posted by groundhog at 8:18 PM on April 16, 2002

Ridiculous, laughable, etc etc.

Eliminate grading in schools. It is an absurd and counterproductive practice. Get rid of grades and people will attend schools to become educated, instead of to become "certified".
posted by fold_and_mutilate at 8:31 PM on April 16, 2002

Isn't most programming a collaborative effort? I've had CS classes (within three different institutions) that adhered to varying rules concerning collaboration. Weaker students may get some help at times, on projects, but the wheat is definiteley separated from the chaff sooner or later. After all, projects are only a portion of your grade, right? The weaker students always freak out and bail, somewhere around the level of courses concerning data structures and discreet math.
posted by gnz2001 at 8:33 PM on April 16, 2002

"somewhere around the level of courses concerning data structures"

gnz, how about data structures and recursion on your first quiz in Intro CS?

The class Honor Code can be found at the bottom of the syllabus. Note: Intro CS is required of ALL Ga Tech student's, not just CS majors.
posted by mischief at 8:53 PM on April 16, 2002

Spoken like a true underachiever, f_&_m.
posted by mischief at 8:56 PM on April 16, 2002

I'm an overachiever, I suppose, and I agree with foldy on this one. Grading takes the focus off of learning and puts it on getting good grades. At least in certain circumstances, then, it would be ideal to eliminate grades. (Obviously, some people need grades to motivate them, but at the top schools -- Yale law school, for example -- pass/fail grading can be widespread and successful.)
posted by gd779 at 9:02 PM on April 16, 2002

Egad! Structures andfunctions in your first quiz. No wonder there's cheating. In my day we kinda ramped up to those concepts.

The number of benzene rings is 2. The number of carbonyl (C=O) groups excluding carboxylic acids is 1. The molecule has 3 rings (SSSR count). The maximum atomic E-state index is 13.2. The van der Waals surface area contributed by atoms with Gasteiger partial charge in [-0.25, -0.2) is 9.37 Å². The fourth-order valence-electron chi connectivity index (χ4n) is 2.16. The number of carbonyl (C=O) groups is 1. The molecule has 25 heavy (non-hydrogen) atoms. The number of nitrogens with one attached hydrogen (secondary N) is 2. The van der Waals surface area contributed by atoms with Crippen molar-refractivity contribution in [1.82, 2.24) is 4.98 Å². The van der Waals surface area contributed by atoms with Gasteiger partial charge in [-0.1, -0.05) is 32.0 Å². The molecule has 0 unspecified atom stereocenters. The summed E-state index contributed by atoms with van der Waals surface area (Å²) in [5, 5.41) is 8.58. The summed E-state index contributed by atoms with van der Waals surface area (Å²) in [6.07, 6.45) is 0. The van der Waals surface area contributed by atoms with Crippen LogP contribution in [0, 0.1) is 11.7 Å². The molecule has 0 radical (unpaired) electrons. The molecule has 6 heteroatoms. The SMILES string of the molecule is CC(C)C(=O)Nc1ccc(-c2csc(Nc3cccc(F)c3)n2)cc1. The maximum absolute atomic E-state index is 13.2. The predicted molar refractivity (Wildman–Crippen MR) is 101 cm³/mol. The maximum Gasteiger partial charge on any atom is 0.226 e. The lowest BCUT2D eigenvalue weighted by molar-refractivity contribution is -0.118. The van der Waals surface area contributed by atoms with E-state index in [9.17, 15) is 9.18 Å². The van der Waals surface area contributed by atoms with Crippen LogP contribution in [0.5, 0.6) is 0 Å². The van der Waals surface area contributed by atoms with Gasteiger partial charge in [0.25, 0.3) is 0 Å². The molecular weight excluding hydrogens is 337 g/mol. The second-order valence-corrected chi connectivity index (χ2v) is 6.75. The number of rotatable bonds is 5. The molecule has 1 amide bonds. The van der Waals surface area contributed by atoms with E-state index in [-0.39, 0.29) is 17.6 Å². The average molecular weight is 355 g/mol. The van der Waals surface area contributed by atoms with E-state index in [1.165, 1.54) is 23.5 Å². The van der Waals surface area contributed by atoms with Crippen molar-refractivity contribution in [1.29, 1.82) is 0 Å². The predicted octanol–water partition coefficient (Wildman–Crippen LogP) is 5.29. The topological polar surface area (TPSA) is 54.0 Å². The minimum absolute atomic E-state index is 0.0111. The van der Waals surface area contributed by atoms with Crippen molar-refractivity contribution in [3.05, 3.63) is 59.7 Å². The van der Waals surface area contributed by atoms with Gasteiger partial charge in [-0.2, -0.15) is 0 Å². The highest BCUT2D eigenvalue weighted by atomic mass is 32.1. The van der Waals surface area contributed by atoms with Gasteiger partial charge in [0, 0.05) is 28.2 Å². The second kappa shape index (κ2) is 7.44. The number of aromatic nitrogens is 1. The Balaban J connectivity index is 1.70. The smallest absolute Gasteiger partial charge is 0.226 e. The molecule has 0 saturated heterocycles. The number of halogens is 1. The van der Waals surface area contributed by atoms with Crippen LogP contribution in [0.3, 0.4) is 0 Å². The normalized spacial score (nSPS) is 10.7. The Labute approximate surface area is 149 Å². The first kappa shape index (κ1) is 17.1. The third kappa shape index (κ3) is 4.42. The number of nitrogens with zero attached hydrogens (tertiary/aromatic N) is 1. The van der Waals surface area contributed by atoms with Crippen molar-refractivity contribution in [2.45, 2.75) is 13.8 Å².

posted by gnz2001 at 9:17 PM on April 16, 2002

That quiz looks pretty standard when it comes to an introductory class using Scheme. I have yet to see a Scheme-based textbook that doesn't jump into recursion or data structures rather quickly. That's why it's used so widely. Scheme is relatively easy way to wrap those ideas around your mind quickly.
posted by ttrendel at 9:23 PM on April 16, 2002

Sorry, I'm a dinosaur, and clearly out of my depth here. My CS curriculum was based on C++.
But this from the honor code caught my eye: It is a violation of the Honor Code to copy or derive solutions from text books.
Ouch. So you have to re-invent the wheel?

posted by gnz2001 at 9:40 PM on April 16, 2002

It's really interesting to see the difference between CS and other disciplines when it comes to collaborating. For example, here at Illinois, the CS program's stance for collaboration is much like the one at GT. But for many of my computer and electrical engineering courses, collaboration is not only allowed but sometimes encouraged. For example, in one of my digital systems lab, the professor specifically stated that he didn't care if we copied a design off of one another. All he cared about was that we understood our design and would be able to explain the design to him.